Howard Gilbert:

We had a medical crew. We had a little surgery; we had a medical staff, so -- a couple of surgeons. I suppose there were 30 or 40 army medical. And I always chuckled, because in that area, the -- there was enough going on that the army got to put a star on their service -- their campaign ribbon. But the navy didn't. We figured the army handed out a lot more awards than the navy received. We did have a bombing there one night. The Oyster Bay was a pt boat tender, and it was hit and badly hurt. And so we had pt boats come over, and they would raft up alongside or behind our ship and use us for headquarters while we were there. And they would go out on patrol every night up and down the coast trying to draw fire to figure out where the Japanese were. Another time, coming down the coast back to Hollandia, I guess, or Finschhafen, the destroyer ahead of us fired star shells all night. These are the shells that would illuminate and light up, very bright. But all night long, they would fire those, I guess just to see if there were Japanese patrol boats in the area, or their small craft.

Janet Hammond:

Did you actually fire your guns at any time?

Howard Gilbert:

We weren't allowed that during the air raid. The army took over. They said, "the navy, you hold off." and it was, to me, rather stupid, because here we are standing up there with our helmets and our life jackets on at our guns, ready to go, and, you know, there's some flak falling. And I thought, well, this is kind of stupid. If we're not going to fire, why don't we get shelter, get under something, you know? It was a funny raid. Several planes came in low, and -- oh, it started out, the Japanese were quite high. They could be picked up by the spotlights, though. We could see them. And while we're concentrating on those, some low ones came in and . . . (end of side one, tape one; begin side two, tape one)

Janet Hammond:

Go ahead with your story, Howard.

Howard Gilbert:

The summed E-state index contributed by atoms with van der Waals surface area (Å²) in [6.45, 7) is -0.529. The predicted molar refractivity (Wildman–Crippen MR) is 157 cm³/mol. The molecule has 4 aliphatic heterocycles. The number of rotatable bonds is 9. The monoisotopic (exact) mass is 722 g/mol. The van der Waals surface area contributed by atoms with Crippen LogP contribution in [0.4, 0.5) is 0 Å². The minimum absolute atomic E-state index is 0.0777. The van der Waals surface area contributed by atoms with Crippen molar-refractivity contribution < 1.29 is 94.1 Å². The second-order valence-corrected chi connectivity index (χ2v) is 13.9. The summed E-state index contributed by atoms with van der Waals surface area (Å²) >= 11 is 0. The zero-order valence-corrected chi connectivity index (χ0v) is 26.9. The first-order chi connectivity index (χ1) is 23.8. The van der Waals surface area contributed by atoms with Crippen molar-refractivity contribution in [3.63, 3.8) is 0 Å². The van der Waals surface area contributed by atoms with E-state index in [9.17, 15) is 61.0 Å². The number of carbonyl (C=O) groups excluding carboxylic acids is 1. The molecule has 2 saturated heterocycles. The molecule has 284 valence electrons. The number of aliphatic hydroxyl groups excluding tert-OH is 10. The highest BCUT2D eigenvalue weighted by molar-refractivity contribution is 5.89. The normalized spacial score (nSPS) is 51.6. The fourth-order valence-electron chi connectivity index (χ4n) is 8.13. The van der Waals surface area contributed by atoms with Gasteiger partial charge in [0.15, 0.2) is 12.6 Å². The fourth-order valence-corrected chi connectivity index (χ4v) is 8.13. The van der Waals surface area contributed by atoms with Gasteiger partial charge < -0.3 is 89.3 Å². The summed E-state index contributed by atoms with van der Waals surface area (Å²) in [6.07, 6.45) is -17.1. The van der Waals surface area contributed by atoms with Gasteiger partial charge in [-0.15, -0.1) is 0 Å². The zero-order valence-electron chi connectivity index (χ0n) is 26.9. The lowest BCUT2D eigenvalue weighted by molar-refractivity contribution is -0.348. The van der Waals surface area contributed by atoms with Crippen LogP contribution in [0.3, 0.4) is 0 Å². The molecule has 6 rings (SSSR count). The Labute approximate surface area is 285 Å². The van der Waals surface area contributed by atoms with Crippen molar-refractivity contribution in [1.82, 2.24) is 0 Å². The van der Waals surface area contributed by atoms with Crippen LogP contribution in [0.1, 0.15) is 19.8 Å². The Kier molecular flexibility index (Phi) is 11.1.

At sea, we would stand four-hour lookout watches. There would be a lookout on each side of the ship, one in the bow and one in the stern. And four hours of standing with headphones on got rather monotonous. And we were always deprived of sleep, because, say you had 8:00 in the evening till midnight on watch, then you would finally get bunked down about, oh, 12:30, 1 o'clock in the morning by the time you had some coffee and a couple of cigarettes. And then general quarters, everyone on the ship is up and on lookout because that's your vulnerable time to a submarine or air attack. So you'd just get to sleep, and then it would be time to get up for general quarters. Then you'd go back and get maybe an hour's sleep, and then it was up for chow. And then you went to work on your daily routine of cleaning guns or painting or whatever the detail was. But it seemed like the only time you could ever get a good night's sleep was when you were in port in the u.s. you'd really look forward to it. And we'd get milk when we'd get back to the states, and fresh bread, which is exciting. The bread at sea on the ships was always full of, oh, the weevils. The weevils were in crackers, they were in dry cereal, they were in the bread. You'd take a piece of bread and hold it up, and if it only had two or three weevils in it, you'd eat it. It was kind of tough for the young guys that came aboard. They didn't eat well for a while. But they got used to it. But the storms at sea were -- we got in -- going to India on the liberty ship, the prowess, we got into a heck of a storm in the Tasman sea. We had a deck load of five p-51 fighters; and then under that cargo, drums all over the deck of alcohol and various ammunition. But anyway, in the storm, it wiped out our cat -- we had a catwalk to get to the forward guns, and it wiped that off completely and flattened one of the gun tugs and bent the rings on the first p-51, which was when we got to Calcutta, they just dumped it. I suppose they robbed it for parts. But the seas could just be fierce. And my bunk on both ships was right over the -- it was in the stern, right over the screw. And you get in rough weather, the stern lifts up, and the propeller turns freely; it cavitates. The whole ship just shudders. And meanwhile, you're going up and down vertically probably 50 feet, something like that, so you learn to sleep and hold on to a pipe, a stanchion, by your bunk. When I got home from the service, we had a mahogany bed, a four-poster bed, and I'd worn the varnish off the bed on -- the post on my side from my habit of holding on at night. But the trip to India, we were there probably two weeks in Calcutta. That was quite an experience for me, because the little kid from Seattle had never been in such a city as that. And the river going up to Calcutta was something, too, you know, there would be people washing one place, people relieving themselves another. There would be a body floating down the river. When we got into Calcutta one night, a couple of us got rickshaws and went into the black hole, as it were, the big native section, and I remember we threw away our navy hats and bought these cheap white pith helmets. But I really wanted to keep an eye out for the guy ahead of me going down these little narrow streets. And they burned dung in these little fires out in front of their huts, and it was an odor that every now and then I used to get a flashback of, boy, that's Calcutta. But -- I could go on and on about that, but leaving Calcutta, we then came down to Colombo, Ceylon, and -- Sri Lanka it is now -- and that was kind of a vacation from the war. There was a British carrier in there, and when we went ashore one night, or when the kids went ashore, they got in a fight with a bunch of British sailors at the landing, and I think they tromped Churchill's picture or something, and a fight broke out, and I know they were chasing our guys back to our ship. Anyway, we were all grounded for the remainder of the time in Colombo. And we were there for a couple of weeks loading copra. And I rode over in one of our boats to the royal Ceylonese yacht club, and they had a little sailboat there, about a 16-footer, and they said, "well, yes, you're a sailor, you can use it." so I spent the next week and a half sailing around the bay of Colombo. It was delightful. I learned so I could sail in next to the gangway and pick up a friend and take him out for a sail and back. Then after that, we left for Suez, and the copra bugs started out of the holes. This was ballast, the copra. And the bugs would just cover -- you could hardly walk on the decks, it was so slippery with the darn things. They were just in everything; in your hair, in your clothes. And you got -- they said, "Well, wait till we get a little bit further north." and they disappeared. But we left Colombo with a couple of monkeys and a bunch of parakeets. And the monkeys were kind of ornery. They'd climb the rigging and drop tools that they'd steal. And they finally went over the side. But the parakeets went all the way to New York. The gunnery officer said, "well, Gilbert, let's get rid of those parakeets." I said, "yes, sir." so I'd say, "hey, you guys down there, get rid of those parakeets." and one of the guys would just go -- (making noise) -- say, "I just wrung his neck, boats." so we came into new jersey, and the Brooklyn navy yard sent a boat over to pick us up. And going back, we had all our sea bags piled in the middle. And right on top of this is a parakeet in a cage. And the gunnery officer just had a fit. It was not the thing to do. I think we had to destroy it. But speaking of storms, when we went through Gibraltar, we formed up a convoy just on the inside, on the Mediterranean side, and coming out through Gibraltar that morning, there was a German sub on the bottom, and he let go. He got the ship behind us -- I think that was a tanker -- and then he got another ship one column over next to us, that as the destroyer escorts came by, they were throwing these depth charges out as well as dropping them. And they threw one that came over close to the side of the ship, and it -- I thought, well, this is our turn. But there was -- there weren't many casualties. The one ship, the skipper put it up on the beach there in Spain, and it was -- it was saved. The tanker we left, of course; it was kind of wallowing. But this was January in the north Atlantic and rough as a cob. I was sitting on the stern one night on a smoke drum, which is like a big inverted garbage can, talking to the kid on watch, on lookout. The stern would go under a little ways, a couple of railings up on the -- a couple of rungs up on the railing. We'd lift our feet and let the water run by. And then all of a sudden the whole stern of the ship went under. And luckily there was a stanchion right next to me, and I grabbed that. The kid next to me, he grabbed me. And when we came back -- it seemed like you were under quite a while. Of course, it was probably less than a minute. But when we came up, the smoke pots we had been sitting in had been washed overboard completely, so we secured the stern lookout watch and ran for the hatch to get undercover. But I think that's about as close as I came to having a bad experience.